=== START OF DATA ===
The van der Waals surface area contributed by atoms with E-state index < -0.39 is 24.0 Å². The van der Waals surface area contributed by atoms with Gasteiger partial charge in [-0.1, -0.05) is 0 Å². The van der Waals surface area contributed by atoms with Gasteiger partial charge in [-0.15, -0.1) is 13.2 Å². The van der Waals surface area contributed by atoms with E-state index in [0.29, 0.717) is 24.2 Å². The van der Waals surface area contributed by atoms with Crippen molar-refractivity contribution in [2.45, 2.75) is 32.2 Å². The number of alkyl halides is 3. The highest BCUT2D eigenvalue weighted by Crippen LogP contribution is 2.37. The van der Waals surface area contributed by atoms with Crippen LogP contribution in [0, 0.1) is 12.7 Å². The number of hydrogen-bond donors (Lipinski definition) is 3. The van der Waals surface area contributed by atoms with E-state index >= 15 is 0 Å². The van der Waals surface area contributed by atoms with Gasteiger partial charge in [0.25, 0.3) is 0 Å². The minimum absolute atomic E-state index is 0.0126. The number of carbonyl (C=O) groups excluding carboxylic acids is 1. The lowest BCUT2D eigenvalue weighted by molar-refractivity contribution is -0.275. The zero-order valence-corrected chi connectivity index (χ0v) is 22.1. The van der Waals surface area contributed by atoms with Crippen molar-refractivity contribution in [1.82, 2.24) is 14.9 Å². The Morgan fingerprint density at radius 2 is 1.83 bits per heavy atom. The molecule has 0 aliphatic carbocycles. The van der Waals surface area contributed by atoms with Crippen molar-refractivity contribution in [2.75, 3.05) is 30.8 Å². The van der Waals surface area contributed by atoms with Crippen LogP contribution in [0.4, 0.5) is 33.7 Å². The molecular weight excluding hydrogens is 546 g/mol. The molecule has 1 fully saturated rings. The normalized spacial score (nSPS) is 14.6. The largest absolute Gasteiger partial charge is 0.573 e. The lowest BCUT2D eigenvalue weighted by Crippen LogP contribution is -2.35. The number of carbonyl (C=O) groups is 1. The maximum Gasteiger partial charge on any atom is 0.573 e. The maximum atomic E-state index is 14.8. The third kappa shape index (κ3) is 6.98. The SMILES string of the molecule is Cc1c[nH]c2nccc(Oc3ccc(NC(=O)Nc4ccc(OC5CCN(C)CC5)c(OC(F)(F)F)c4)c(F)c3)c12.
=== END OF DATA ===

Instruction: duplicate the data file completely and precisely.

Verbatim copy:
The van der Waals surface area contributed by atoms with E-state index < -0.39 is 24.0 Å². The van der Waals surface area contributed by atoms with Gasteiger partial charge in [-0.1, -0.05) is 0 Å². The van der Waals surface area contributed by atoms with Gasteiger partial charge in [-0.15, -0.1) is 13.2 Å². The van der Waals surface area contributed by atoms with E-state index in [0.29, 0.717) is 24.2 Å². The van der Waals surface area contributed by atoms with Crippen molar-refractivity contribution in [2.45, 2.75) is 32.2 Å². The number of alkyl halides is 3. The highest BCUT2D eigenvalue weighted by Crippen LogP contribution is 2.37. The van der Waals surface area contributed by atoms with Crippen LogP contribution in [0, 0.1) is 12.7 Å². The number of hydrogen-bond donors (Lipinski definition) is 3. The van der Waals surface area contributed by atoms with E-state index >= 15 is 0 Å². The van der Waals surface area contributed by atoms with Gasteiger partial charge in [0.25, 0.3) is 0 Å². The minimum absolute atomic E-state index is 0.0126. The number of carbonyl (C=O) groups excluding carboxylic acids is 1. The lowest BCUT2D eigenvalue weighted by molar-refractivity contribution is -0.275. The zero-order valence-corrected chi connectivity index (χ0v) is 22.1. The van der Waals surface area contributed by atoms with Crippen molar-refractivity contribution in [1.82, 2.24) is 14.9 Å². The Morgan fingerprint density at radius 2 is 1.83 bits per heavy atom. The molecule has 0 aliphatic carbocycles. The van der Waals surface area contributed by atoms with Crippen molar-refractivity contribution in [2.75, 3.05) is 30.8 Å². The van der Waals surface area contributed by atoms with Crippen LogP contribution in [0.4, 0.5) is 33.7 Å². The molecular weight excluding hydrogens is 546 g/mol. The molecule has 1 fully saturated rings. The normalized spacial score (nSPS) is 14.6. The largest absolute Gasteiger partial charge is 0.573 e. The lowest BCUT2D eigenvalue weighted by Crippen LogP contribution is -2.35. The number of carbonyl (C=O) groups is 1. The maximum Gasteiger partial charge on any atom is 0.573 e. The maximum atomic E-state index is 14.8. The third kappa shape index (κ3) is 6.98. The SMILES string of the molecule is Cc1c[nH]c2nccc(Oc3ccc(NC(=O)Nc4ccc(OC5CCN(C)CC5)c(OC(F)(F)F)c4)c(F)c3)c12.